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South-West police forces pioneer new drone unit

Published 26 July 2017

Devon & Cornwall and Dorset police become first UK forces to take major step from trialling technology to creating fully operational drone unit


The Devon & Cornwall and Dorset police forces have launched a fully operational drone unit following the trialling of technology since November 2015, becoming the first UK-based law enforcement bodies to do so.

According to the forces, the drones implemented as part of the unit will be used as a cost effective way to aid ground officers while also keeping them safe. 

“Drones will aid officers as part of missing person searches; crime scene photography; responding to major road traffic collisions; coastal and woodland searches and to combat wildlife crime”, said chief superintendent Jim Nye.

“Drones can even help police track and monitor suspects during a firearm or terrorist incident, as it will allow officers to gain vital information, quickly, safely, and allow us to respond effectively at the scene.” This suggests that the drones will also be used during active incidents to convey information to the officers on the ground.

The drones will be deployed instead of National Police Air Service (NPAS) helicopters, which have traditionally been used to capture all aerial footage by the police. Using drones for smaller incidents is a better use of resources, as the helicopters would not need to be deployed on long flights to take a few pictures. This allows the helicopters to be available for more serious incidents, the forces have claimed.

The collaboration between the two police forces will solely focus the use and deployment of drones and not include arrangements for supporting infrastructure, such as data centres or potentially, the cloud, to store the information collected by the drones.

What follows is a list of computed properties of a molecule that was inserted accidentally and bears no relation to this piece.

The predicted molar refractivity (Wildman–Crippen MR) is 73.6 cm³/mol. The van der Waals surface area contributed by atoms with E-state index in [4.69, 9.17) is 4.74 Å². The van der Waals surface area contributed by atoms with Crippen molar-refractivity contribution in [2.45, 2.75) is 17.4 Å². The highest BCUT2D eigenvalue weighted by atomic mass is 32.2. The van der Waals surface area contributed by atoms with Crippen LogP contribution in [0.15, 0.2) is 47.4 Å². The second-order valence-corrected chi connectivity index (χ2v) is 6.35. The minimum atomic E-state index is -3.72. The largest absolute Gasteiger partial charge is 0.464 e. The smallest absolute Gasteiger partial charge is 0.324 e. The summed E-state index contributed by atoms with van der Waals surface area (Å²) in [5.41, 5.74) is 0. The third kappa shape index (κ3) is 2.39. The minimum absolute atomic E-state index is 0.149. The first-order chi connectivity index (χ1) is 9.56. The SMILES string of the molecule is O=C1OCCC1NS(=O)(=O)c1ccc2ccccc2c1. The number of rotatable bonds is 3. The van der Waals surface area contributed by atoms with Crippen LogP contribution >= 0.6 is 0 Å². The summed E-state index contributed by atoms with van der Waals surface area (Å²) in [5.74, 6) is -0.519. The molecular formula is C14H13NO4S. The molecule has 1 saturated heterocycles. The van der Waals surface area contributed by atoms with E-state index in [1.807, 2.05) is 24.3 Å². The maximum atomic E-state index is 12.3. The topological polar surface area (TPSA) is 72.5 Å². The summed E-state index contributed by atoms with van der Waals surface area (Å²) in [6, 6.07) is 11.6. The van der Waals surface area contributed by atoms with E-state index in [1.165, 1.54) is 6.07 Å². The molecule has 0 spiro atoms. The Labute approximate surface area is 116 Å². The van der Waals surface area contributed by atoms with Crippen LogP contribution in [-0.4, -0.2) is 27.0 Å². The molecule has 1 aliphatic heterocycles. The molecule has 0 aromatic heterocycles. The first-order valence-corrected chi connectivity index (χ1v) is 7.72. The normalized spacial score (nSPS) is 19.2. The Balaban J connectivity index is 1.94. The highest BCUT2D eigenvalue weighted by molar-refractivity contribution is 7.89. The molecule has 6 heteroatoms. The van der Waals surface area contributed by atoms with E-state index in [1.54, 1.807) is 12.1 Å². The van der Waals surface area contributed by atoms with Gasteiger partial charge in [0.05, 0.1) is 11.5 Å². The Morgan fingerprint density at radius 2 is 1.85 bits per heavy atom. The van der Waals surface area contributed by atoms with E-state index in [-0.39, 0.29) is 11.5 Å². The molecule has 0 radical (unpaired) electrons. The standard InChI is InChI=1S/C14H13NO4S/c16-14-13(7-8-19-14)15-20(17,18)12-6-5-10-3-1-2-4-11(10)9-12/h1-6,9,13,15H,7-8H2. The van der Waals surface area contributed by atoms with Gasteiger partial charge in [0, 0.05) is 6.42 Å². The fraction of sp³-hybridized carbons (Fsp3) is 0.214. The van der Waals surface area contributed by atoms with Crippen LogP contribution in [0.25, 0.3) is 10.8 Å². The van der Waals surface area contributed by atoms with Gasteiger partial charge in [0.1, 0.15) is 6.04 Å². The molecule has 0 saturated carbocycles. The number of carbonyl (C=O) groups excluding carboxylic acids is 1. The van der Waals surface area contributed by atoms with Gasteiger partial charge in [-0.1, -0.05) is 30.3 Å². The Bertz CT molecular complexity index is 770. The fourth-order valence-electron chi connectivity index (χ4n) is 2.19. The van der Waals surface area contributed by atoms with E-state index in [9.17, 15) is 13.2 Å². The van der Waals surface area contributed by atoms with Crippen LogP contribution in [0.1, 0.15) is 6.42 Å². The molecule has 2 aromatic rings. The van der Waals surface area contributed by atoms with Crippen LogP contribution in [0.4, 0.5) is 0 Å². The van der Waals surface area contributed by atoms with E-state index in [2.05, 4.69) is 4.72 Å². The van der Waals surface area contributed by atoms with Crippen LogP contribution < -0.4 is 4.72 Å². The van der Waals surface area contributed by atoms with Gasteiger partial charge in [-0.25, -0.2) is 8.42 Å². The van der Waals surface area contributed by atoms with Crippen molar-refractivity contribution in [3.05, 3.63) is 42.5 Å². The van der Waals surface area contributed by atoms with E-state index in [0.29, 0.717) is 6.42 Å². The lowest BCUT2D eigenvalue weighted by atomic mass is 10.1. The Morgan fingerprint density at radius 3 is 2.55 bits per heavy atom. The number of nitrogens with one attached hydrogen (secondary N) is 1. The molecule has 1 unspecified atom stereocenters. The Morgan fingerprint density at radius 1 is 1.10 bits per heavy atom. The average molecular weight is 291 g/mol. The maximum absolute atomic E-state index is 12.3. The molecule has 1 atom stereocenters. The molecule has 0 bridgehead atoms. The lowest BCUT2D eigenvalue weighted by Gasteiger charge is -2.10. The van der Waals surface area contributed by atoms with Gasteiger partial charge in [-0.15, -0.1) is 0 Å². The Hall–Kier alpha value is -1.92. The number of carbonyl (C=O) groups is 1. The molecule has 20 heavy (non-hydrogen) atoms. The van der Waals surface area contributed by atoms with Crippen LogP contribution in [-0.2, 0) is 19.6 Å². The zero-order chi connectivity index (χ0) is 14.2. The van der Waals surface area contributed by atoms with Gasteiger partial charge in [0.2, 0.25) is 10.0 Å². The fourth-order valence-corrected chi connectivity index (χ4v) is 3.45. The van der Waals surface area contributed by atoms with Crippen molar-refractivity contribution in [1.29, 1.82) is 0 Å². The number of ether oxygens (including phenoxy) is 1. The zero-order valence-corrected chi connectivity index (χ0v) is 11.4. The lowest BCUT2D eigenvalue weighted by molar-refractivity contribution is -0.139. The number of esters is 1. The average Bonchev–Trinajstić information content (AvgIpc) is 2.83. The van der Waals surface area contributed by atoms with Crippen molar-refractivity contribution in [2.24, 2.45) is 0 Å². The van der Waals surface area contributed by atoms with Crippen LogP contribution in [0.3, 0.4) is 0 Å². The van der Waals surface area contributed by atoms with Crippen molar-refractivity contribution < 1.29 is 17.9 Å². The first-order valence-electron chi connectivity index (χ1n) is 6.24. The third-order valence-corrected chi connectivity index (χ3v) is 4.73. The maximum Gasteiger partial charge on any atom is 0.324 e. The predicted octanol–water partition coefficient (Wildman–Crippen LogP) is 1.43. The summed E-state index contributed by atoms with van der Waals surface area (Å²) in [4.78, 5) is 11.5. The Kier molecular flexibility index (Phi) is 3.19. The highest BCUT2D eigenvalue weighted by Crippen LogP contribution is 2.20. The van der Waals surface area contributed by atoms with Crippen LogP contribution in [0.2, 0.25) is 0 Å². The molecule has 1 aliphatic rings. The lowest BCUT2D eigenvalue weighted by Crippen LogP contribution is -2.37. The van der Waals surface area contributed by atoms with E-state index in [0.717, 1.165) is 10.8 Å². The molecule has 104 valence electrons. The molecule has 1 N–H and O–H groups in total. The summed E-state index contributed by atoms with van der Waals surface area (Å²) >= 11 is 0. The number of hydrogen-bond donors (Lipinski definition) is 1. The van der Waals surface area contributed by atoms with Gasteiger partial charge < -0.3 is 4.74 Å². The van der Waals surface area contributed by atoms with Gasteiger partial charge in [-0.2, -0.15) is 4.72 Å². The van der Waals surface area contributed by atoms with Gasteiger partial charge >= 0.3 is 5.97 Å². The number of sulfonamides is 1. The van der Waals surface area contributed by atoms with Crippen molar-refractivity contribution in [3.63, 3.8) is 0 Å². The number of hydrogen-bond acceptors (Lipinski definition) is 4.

“I have no doubt we will be looking at this as the technology improves. It is the decision of each of the police forces’ chief constables as to whether they want to trial the use of drones,” added a spokesperson for the unit.

As far as the integration of other police forces in this drone partnership or the development of their own drone units, the spokesperson said: “This is specifically for the Devon & Cornwall and Dorset Police, but we have worked with other forces to show them what we have been doing. As I mentioned it is down to the chief constable of each force to decide if they wish to invest in drone technology.”

At a time when issues of privacy and oversight on how law enforcement and security services are making use of technology, the drones will be piloted in public spaces, and so must comply with the UK Data Protection Act.

When asked about data protection obligations of the unit’s work, a member of the drone unit said, “We are fully compliant with the Information Commissioner’s office codes of practice in relation to drone use and comply with the Data Protection Act.

“Effectively a drone is very similar to CCTV therefore there are no differences in how we retain and store data. We are the first force using drones to be certified as Surveillance Camera Code compliant after we worked closely with the Surveillance Commissioner.  We are not looking at shared infrastructure at this time but I have no doubt we will be looking at this as the technology improves,” said the spokesperson.

(Omar Sesay contributed to this report)

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